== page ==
Photobucket This was the album that contained "I Need Your Help, Barry Manilow". Warner Brothers and Ray, apparently, were caught by surprise when the single became a hit and with no album to support it they decided to go through his 1976, 1977, and 1978 albums and pick what they felt were the best non-hit songs and build an album around "I Need Your Help, Barry Manilow". The fact that Ray, in 1978, had recorded a song called "The Feeling's Not Right Again" gave inspiration to name the 1979 album after that song and because Barry himself once had out an album called TRYIN' TO GET THE FEELING why not just spoof that album cover the way they spoofed his debut album, BARRY MANILOW II, for the picture sleeve on the single. This FEELING'S NOT RIGHT AGAIN album is how Ray ended his association with Warner Brothers...on a high note.

Within months he was recording at RCA records.

Photobucket An often used publicity picture of Ray during his RCA years, 1980-1983. Ray made the country charts with a series of non-comical songs for RCA, his biggest being "Night Games" which hit the country Top-20 late in 1980. It fit right in with the Urban Cowboy music of the era. His biggest hit for RCA, though, was the comical "Shriner's Convention" early in 1980.

Photobucket Photo from Ray's non-comical 1981 album, ONE MORE LAST CHANCE, for RCA. It featured the late 1980 hit "Night Games" and the Top-40 country title track, with a glorious steel guitar featured throughout.

Ray continued to perform non-comedy songs on his albums up through 1983 prior to his move to MCA in 1984...from that point forward he purposely released comedy recordings since those were his biggest selling throughout much of his career.


He recorded a fine collection of serious material that gets over-looked with the exception of "Everything Is Beautiful", "Misty", and "Mr. Businessman". His singing is impeccable and his delivery is all his own. Bluesy country is what I once seen applied to the style of country music Ray sang throughout the late '70s and early '80s. Check out the material he recorded for Warner Brothers and RCA, 1976-1982, and his Mercury album in 1983, simply titled, ME. His 1970's albums on the Barnaby label, 1970-1975, are filled to the brim with non-comical recordings.

Photobucket This collection comes from the Warner Brothers label...released in 1995. THE SERIOUS SIDE OF RAY STEVENS features songs at random that Ray recorded during his stay with the label, 1976-1978.

May 27, 2009

Ray Stevens: Examining the Comedy

Photobucket Irreverence is a term applied to something that is viewed as a whole host of different things. Most commonly it is the opposite of reverent. Reverent takes on the meaning of showing reverence to something or someone...irreverence, on the other hand, often times displays intentional dis-respect for comical purposes.

Well, instead of offering my own definition of irreverence I thought I'd highlight some of the adjectives that are associated with irreverence. In several on-line dictionaries they often indicate irreverence displays one, or all, of the following characteristics: disrespect, impertinence, saucy, mockery, derision, impudence, flippancy, cheekiness. A lot of humor comes from irreverence, ironic as that sounds. On the other end of the spectrum, irreverence has a negative reputation depending on the subject matter that's being ridiculed. Some find it harmless to poke fun at certain institutions while others find it objectionable.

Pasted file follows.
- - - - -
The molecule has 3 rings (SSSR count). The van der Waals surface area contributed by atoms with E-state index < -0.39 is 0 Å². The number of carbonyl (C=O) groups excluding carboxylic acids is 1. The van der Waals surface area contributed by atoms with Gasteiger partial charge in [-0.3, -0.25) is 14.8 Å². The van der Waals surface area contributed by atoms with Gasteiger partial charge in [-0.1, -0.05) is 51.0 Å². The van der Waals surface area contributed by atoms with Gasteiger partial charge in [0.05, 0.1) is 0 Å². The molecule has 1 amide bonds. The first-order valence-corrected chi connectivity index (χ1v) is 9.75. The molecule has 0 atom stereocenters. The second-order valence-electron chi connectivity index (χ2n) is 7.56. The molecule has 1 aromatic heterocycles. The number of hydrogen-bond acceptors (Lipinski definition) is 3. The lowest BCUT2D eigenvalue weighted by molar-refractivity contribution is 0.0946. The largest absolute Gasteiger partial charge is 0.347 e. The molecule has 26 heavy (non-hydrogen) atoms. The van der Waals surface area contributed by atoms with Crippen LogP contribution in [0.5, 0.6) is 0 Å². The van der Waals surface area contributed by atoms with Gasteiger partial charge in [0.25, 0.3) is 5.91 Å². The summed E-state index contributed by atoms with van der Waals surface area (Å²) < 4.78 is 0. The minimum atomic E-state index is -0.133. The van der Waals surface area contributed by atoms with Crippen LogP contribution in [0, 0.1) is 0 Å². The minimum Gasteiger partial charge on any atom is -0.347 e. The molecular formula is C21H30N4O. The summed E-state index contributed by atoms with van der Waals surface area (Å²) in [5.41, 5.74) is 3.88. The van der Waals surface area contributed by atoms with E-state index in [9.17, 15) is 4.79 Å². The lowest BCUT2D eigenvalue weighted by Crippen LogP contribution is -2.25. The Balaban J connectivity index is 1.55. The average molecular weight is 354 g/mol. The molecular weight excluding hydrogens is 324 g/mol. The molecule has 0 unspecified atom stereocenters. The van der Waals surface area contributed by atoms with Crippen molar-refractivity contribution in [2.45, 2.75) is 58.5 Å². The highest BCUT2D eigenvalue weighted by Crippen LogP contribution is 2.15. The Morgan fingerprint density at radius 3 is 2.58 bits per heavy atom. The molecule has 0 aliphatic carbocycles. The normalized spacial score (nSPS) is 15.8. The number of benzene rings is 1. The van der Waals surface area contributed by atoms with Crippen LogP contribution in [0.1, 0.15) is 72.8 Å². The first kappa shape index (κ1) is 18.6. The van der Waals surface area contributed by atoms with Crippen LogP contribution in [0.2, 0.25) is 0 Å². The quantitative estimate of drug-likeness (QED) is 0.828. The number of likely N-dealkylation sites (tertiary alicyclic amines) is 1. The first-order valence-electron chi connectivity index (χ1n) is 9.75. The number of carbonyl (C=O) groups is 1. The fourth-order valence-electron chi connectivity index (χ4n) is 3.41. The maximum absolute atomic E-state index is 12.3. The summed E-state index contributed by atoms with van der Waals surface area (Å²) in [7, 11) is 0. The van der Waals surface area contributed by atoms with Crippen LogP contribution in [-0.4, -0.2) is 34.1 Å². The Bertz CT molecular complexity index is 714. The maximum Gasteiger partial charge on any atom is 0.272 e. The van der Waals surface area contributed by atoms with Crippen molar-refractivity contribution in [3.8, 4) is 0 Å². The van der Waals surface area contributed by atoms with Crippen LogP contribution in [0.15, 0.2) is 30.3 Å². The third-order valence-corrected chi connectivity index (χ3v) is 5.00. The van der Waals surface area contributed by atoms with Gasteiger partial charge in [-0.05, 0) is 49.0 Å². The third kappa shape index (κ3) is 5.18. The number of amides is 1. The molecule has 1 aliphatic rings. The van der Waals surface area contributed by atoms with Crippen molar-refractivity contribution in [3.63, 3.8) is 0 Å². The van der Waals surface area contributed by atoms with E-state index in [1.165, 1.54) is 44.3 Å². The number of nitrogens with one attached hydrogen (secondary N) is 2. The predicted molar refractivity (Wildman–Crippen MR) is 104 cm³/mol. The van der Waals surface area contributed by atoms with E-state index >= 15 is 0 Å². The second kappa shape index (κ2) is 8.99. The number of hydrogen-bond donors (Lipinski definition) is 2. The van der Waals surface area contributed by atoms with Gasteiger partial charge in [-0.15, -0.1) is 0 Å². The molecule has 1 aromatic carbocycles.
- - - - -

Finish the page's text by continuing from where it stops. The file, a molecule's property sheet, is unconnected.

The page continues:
Ray Stevens has recorded his fair share of material through the years. I've often heard that a successful novelty song creates contempt and anger as much as it creates laughs or giggles. Why? A theory of mine says that topical material, specifically, has the rare ability to capture a public's mood and when a novelty song becomes successful it more often than not annoys those who take seriously what the novelty song is ridiculing, or, people tend to be annoyed at novelty songs in general because of the reputation they have for being "mindless", "stupid", "mind-numbing", "shallow", "juvenile", "sophomoric" get the idea. I'm sure some out there who read my blog's out of curiosity sake perhaps hold those feelings of contempt and anger toward "silly little songs that make no sense".

Photobucket This comedy album comes from 1988 and it featured several comedy is the case with Ray's comedy albums, there's a display of the various forms of comedy that are spotlighted. In this album, parody and mockery serve as the leading forms of comedy. The album kicks off with a funny spoof of The Beach Boys in a song called "Surfin' U.S.S.R" which features a deliberate arrangement recalling the sounds of actual Beach Boys records while the title is often considered a parody of both "Surfin' USA" and the Beatles "Back in the USSR". There is a darkly funny song on here about a big fan of Elvis who dies while dancing on a balcony with an Elvis inflatable doll. The song is "Mama's in the Sky With Elvis". There are still more comedy styles a-plenty on this album. "Bad" is a wickedly hilarious parody of Michael Jackson. It's the exact same song that Michael recorded barely a year earlier but here we have the Ray Stevens treatment. Ray is known for saying that he doesn't often do parodies...which is true...but when he does them they're always entertaining. Satellite TV is the target in "Language, Nudity, Violence, and Sex". The album's closing song is a bit of a memory trip for some. The song is a satire, of sorts, centering around the hippie culture of the mid to late '60s. "Old Hippie Class Reunion" could also qualify as irreverent because of how it pokes fun at the hippie culture...a couple of hippie's converse back and forth as an acid rock sound system is blaring away in the background. One of the hippie's is hard of hearing but both of them recall fondly of all the thing's they've smoked. Those who revere the hippie movement and all of what it stood for will more than likely be repulsed when listening because it takes dead aim at the hippie culture and the images that accompany it: flowers, psychedelic music, spaced out teenagers, drugs, granny glasses, loud music, etc etc. Ray doesn't sing in his natural voice during the entire song...instead, he sings in a Bob Dylan-like voice.